Kathy Brader: Wow start with a big one! Here goes. Kiwi are one of the most ancient species of birds, they go back about 39 million years and have only ever been found in N.Zealand. They are flightless with small wings, small eyes (though they do see okay), solid bones and two functioning ovaries. They are called the honorary mammal of NZ. They are the only bird with nostrils located at the end of their bill, and the second best sense of smell of any bird.

NZ is about 89 million years old and the only mammal species that occurred there naturally are 3 species of bats. Man has only been on the islands about 1000 years and they are the ones that introduced mammals.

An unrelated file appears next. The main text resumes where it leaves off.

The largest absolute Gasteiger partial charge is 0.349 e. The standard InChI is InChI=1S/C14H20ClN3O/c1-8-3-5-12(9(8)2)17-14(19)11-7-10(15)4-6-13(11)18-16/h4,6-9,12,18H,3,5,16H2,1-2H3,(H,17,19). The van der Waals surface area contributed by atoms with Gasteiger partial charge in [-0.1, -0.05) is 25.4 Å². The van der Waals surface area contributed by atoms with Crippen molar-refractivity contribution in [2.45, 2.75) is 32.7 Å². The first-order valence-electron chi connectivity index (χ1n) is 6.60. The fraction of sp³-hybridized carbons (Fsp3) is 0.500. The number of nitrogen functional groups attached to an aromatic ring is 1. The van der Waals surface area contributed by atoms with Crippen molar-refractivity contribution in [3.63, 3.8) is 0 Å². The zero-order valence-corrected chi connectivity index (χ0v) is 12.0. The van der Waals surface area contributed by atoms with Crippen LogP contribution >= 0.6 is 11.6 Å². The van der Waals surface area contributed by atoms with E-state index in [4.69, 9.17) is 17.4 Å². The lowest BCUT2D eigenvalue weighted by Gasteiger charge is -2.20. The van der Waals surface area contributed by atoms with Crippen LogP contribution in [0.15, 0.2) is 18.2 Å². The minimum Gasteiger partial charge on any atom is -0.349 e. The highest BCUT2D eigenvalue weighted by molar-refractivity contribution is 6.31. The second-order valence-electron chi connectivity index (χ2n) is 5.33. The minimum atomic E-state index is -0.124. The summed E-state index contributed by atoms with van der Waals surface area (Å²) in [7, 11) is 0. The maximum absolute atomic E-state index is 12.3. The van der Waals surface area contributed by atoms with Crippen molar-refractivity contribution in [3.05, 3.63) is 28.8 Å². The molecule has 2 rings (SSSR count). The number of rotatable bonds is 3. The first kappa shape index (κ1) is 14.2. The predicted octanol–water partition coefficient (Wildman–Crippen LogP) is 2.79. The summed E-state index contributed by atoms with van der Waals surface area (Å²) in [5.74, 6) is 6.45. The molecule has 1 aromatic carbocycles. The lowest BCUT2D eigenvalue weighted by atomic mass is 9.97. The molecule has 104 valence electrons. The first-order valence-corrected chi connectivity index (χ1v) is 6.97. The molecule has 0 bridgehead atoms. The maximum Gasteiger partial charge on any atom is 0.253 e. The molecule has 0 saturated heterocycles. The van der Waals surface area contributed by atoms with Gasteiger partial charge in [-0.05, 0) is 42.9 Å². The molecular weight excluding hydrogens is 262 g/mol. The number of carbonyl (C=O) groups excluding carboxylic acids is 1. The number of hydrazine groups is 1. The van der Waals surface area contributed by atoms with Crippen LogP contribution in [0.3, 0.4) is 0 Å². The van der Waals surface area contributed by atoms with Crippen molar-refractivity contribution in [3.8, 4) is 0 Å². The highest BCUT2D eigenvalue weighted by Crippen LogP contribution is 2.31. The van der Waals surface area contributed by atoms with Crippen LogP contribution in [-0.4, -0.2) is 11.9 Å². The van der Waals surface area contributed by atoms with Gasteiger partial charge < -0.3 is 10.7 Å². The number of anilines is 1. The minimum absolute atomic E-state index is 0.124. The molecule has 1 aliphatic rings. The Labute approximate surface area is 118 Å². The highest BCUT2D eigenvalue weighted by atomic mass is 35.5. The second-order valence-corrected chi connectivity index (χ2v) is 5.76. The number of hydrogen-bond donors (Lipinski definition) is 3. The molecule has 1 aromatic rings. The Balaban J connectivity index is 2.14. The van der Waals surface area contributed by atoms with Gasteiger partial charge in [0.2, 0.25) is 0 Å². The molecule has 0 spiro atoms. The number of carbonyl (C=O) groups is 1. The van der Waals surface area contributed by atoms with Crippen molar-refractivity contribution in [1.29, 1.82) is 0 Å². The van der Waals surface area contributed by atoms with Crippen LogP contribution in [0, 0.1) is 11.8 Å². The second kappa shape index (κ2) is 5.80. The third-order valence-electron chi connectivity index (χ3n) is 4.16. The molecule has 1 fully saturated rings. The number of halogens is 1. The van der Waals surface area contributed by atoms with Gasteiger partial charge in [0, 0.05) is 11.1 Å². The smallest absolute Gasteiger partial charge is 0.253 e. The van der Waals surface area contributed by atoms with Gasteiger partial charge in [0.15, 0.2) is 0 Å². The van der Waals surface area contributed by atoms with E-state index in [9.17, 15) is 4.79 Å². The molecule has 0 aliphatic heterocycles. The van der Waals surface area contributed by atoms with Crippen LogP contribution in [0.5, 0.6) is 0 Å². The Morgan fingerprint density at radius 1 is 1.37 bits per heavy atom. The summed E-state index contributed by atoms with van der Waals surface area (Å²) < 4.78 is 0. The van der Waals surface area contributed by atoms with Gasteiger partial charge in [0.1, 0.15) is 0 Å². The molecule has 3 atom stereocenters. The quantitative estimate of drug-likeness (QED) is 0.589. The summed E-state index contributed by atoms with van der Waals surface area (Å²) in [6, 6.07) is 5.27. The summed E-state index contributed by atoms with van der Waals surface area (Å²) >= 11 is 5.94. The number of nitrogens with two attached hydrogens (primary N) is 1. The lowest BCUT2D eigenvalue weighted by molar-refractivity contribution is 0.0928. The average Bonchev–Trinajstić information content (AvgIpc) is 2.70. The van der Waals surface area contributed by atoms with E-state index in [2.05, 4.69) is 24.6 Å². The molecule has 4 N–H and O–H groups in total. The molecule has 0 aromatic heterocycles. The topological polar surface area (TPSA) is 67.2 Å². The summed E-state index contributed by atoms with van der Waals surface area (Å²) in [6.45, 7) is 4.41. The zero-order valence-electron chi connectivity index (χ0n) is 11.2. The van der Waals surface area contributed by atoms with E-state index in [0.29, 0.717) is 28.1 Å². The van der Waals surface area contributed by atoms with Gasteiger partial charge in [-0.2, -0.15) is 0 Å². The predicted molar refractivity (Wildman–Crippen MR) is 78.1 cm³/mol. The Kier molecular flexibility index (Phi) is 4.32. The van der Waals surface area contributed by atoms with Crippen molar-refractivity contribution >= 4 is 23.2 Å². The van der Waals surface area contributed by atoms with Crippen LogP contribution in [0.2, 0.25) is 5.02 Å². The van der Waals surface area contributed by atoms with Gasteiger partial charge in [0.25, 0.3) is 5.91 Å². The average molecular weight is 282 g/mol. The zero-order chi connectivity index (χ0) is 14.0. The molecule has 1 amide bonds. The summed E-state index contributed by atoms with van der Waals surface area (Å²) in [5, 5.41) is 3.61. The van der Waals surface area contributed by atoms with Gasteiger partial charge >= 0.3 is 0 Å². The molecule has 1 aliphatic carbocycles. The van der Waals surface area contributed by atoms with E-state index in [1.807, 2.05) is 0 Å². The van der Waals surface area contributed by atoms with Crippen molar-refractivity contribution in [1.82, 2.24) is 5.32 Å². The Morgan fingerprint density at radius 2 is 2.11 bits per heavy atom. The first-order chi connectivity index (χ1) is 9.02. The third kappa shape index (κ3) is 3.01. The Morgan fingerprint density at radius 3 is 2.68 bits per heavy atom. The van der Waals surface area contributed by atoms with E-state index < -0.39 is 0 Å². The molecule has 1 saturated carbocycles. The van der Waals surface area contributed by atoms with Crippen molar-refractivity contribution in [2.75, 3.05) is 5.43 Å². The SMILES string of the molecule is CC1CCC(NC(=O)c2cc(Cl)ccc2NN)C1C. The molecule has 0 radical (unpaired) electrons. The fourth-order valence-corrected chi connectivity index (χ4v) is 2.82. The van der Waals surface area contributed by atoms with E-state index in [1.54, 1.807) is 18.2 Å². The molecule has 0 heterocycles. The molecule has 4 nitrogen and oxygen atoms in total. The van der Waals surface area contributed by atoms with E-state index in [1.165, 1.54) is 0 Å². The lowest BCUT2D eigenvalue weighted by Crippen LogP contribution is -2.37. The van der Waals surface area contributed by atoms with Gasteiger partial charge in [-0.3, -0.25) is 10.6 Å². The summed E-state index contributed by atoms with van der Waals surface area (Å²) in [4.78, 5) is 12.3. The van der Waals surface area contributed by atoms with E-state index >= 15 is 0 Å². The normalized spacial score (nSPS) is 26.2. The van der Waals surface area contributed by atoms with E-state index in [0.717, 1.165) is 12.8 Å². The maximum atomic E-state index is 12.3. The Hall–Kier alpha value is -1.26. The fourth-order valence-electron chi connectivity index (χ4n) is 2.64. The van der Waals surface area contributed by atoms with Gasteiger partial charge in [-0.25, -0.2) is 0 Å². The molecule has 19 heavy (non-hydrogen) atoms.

In 1994 DOC (Dept. of Conservation) finished up with the some DNA work on Kiwi and has discovered that there 5 distinct species of Kiwi and two varieties. This may not be the final word on this, more work needs to be done.

North Island Brown Kiwi (Apteryx australis mantelli) is the only species found in collections outside of NZ. When NZ was “giving” out birds as gifts to various governments and zoos the NI Brown Kiwi was the most numerous and most known. When I started working w/Kiwi about 19 years ago there was an estimated 64,000 birds (NI Brown Kiwi) left in the wild, today it stands at about 24,000. They are losing about 4-6% of their population every year and that doubles every decade. Although habitat loss is a factor the biggest problem is the introduction of mammals to the islands.